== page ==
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Procedure for when penetrant inspection gets rejected


Mar 22, 2019
I had a batch of 350 of these fairly simple knurled parts that went out for penetrant inspection per BAC 5423 and my supplier just got ahold of me saying all 350 parts had been rejected due to "Tears".

I've sent a bunch of parts out for penetrant inspection (including these same parts in the past) and never had anything rejected up until now. What's the standard procedure when this happens? Considering we've made these parts in the past a few times without rejection, I'm inclined to assume it's an issue in the raw material and not our machining process but I don't know how I'd prove that. Do I just take the hit and purchase more material so we can start over? Do I pass on the findings to my material supplier?
When you say “tears” as opposed to tears without a picture you can’t tell, it’s obviously round bar,, tearing can be the result of heavy machining with a tool problem, or lamellar tearing off the cold rolling as result of re rolling a skin lamination, usually there’s a trace of mould powder from casting in the defect.
Dye pen the stock bar to see if it’s already present, probably is.
Even if the bar is defective, you need to put eyes on the rejected feature to connect the dots. Get the parts that were inspected that resulted in the rejected lot so it is crystal clear what the problem is.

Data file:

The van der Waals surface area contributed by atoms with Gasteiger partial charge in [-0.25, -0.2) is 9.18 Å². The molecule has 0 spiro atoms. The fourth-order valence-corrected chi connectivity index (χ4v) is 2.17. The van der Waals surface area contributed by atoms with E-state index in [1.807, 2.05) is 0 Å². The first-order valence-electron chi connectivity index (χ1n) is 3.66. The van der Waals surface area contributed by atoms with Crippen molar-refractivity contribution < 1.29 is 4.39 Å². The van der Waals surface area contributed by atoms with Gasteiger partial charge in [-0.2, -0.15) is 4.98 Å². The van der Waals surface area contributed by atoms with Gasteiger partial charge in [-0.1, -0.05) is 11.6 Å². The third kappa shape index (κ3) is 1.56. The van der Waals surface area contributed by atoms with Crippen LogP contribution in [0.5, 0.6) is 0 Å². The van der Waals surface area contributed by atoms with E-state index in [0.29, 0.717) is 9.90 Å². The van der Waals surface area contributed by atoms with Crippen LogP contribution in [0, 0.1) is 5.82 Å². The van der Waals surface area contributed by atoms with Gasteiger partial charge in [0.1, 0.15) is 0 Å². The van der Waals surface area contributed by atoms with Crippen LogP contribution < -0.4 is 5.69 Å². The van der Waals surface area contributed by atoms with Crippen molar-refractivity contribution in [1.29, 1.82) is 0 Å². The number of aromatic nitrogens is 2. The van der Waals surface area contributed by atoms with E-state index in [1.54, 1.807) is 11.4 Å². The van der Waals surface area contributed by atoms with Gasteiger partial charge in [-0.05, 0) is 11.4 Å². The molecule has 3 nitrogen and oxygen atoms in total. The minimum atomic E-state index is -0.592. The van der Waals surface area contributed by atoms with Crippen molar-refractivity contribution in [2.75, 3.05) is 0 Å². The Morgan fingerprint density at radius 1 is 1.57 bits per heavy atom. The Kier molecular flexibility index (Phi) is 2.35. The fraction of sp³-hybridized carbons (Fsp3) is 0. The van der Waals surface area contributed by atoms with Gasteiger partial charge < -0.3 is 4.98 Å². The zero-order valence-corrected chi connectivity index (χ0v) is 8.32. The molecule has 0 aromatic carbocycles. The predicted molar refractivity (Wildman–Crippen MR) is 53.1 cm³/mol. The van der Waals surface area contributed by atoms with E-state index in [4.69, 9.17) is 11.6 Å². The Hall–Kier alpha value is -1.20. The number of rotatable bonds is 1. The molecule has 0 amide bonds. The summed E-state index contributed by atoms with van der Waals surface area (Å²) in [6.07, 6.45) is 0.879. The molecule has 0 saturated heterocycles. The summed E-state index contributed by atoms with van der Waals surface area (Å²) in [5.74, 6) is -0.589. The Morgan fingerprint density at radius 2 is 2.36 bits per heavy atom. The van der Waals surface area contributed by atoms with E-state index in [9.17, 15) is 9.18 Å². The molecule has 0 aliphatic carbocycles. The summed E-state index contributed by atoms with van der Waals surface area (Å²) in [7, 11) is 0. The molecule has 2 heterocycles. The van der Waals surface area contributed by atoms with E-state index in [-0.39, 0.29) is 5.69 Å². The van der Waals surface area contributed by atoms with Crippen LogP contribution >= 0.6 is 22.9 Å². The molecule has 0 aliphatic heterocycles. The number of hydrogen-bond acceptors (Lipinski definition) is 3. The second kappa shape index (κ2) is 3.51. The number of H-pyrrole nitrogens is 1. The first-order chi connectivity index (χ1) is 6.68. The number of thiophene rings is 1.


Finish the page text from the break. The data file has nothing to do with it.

SWAG: any part knurled with a standard compression knurl will light up like a Xmas tree if you put dye penetrant on it and put it under the UV light.
Penetrant inspection can be surprisingly subjective. Different levels allow a certain size and quantity of indications per area. Some machined features will cause false indications, micro drilled holes, small internal threads, coarse surface textures etc. I have had mixed success with the same parts and different tech's.

Our main customer (teir one aerospace company) has an in house N.D.T. lab and has requested to referee any parts failing penetrant, they accept more than half of the parts submitted for referee. I think an inexperienced penetrant tech can interpret false positives from indications other than material flaws.
Remember many moons ago a part for Boeing made from 17-4 that needed mag particle inspection.
It failed,
so we removed a little material
failed again.
so we removed a little material
Failed again

At this point we were f'd. Thought we might have to start over again in 15-5

We talked to somebody at the Boeing materials lab about our conundrom , he said 'no surprise 17-4 can have ferrite stringers, that's what's showing up in the mag particle testing.'
He went onto say the mag particle tech should have known this about 17-4, and he was going to have a word with the Boeing design engineer who should also have known this, as a memo had been generated about using 15-5 instead of 17-4 for certain parts that req'd mag particle